A host of stars have jetted in to Ireland to celebrate the birth of Guinness.
Global celebrations to commemorate the founder of the world's most famous stout - first brewed by Arthur Guinness in 1759 - kicked off in style as Snow Patrol's Gary Lightbody led the toast for Arthur's Day at 17.59pm.
About 3,000 revellers filled an old warehouse at the St James's Gate brewery in Dublin city centre to raise a glass "To Arthur" and see Westlife and the Manic Street Preachers in concert.
Actor Tim Robbins, Dublin band The Script, R&B singer-songwriter Kelis and Paolo Nutini were also among the scores of acts who flew in to perform surprise gigs in more than 40 venues across the country.
Lightbody revealed that Snow Patrol missed out on playing at last year's inaugural Arthur's Day - launched to mark 250 years since Arthur Guinness secured a historic 9,000-year lease at St James's Gate.
"So many bands and artists that we know played it last year, they had such a laugh we were kind of jealous, so when we heard it was happening again we were on the phone," Lightbody added, before the band kicked off with an acoustic set.
Unlikely pals Tim Robbins - in town with his Rogues Gallery Band - and Mark Jones, of the Clash, hugged when they met on the red carpet. The pair, who starred together in the movie Code 46, admitted they could end up side by side again jamming in a secret pub later in the evening.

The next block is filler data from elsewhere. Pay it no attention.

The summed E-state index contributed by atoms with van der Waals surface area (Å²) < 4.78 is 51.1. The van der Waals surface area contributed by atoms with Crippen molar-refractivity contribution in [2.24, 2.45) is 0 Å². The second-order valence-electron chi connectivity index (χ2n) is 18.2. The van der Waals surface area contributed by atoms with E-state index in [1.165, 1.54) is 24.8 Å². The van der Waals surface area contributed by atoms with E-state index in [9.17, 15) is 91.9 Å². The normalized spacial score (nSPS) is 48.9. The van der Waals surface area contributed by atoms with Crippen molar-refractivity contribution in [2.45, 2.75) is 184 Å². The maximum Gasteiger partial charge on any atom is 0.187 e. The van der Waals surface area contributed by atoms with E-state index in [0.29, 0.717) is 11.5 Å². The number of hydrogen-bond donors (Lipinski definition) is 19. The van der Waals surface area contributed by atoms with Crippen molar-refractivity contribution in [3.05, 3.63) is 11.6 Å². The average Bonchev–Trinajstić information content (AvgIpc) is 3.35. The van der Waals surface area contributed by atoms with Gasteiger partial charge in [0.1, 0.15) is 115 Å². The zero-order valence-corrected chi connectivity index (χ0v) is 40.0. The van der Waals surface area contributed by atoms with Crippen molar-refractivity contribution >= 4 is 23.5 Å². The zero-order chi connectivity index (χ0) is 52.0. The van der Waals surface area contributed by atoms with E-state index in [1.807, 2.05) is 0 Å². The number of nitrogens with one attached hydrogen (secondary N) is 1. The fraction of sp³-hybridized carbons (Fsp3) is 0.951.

Mark Sheehan, guitarist with The Script, who are topping the UK charts, grew up just streets away from the world-famous brewery, surrounded by the smell of hops.
"All the smoke would come out of the chimneys here and would float its way in to the area. I'd go in to rehearsals and the boys would go, 'Were you drinking?' and I was like, 'I'm 14'," he said. "It's great to be here."
The Guinness brand, now owned by multinational drinks giant Diageo, is a symbol of Ireland that is recognised around the world. Proceeds from all ticket sales for the events will go to the Arthur Guinness Fund for Irish social entrepreneurs.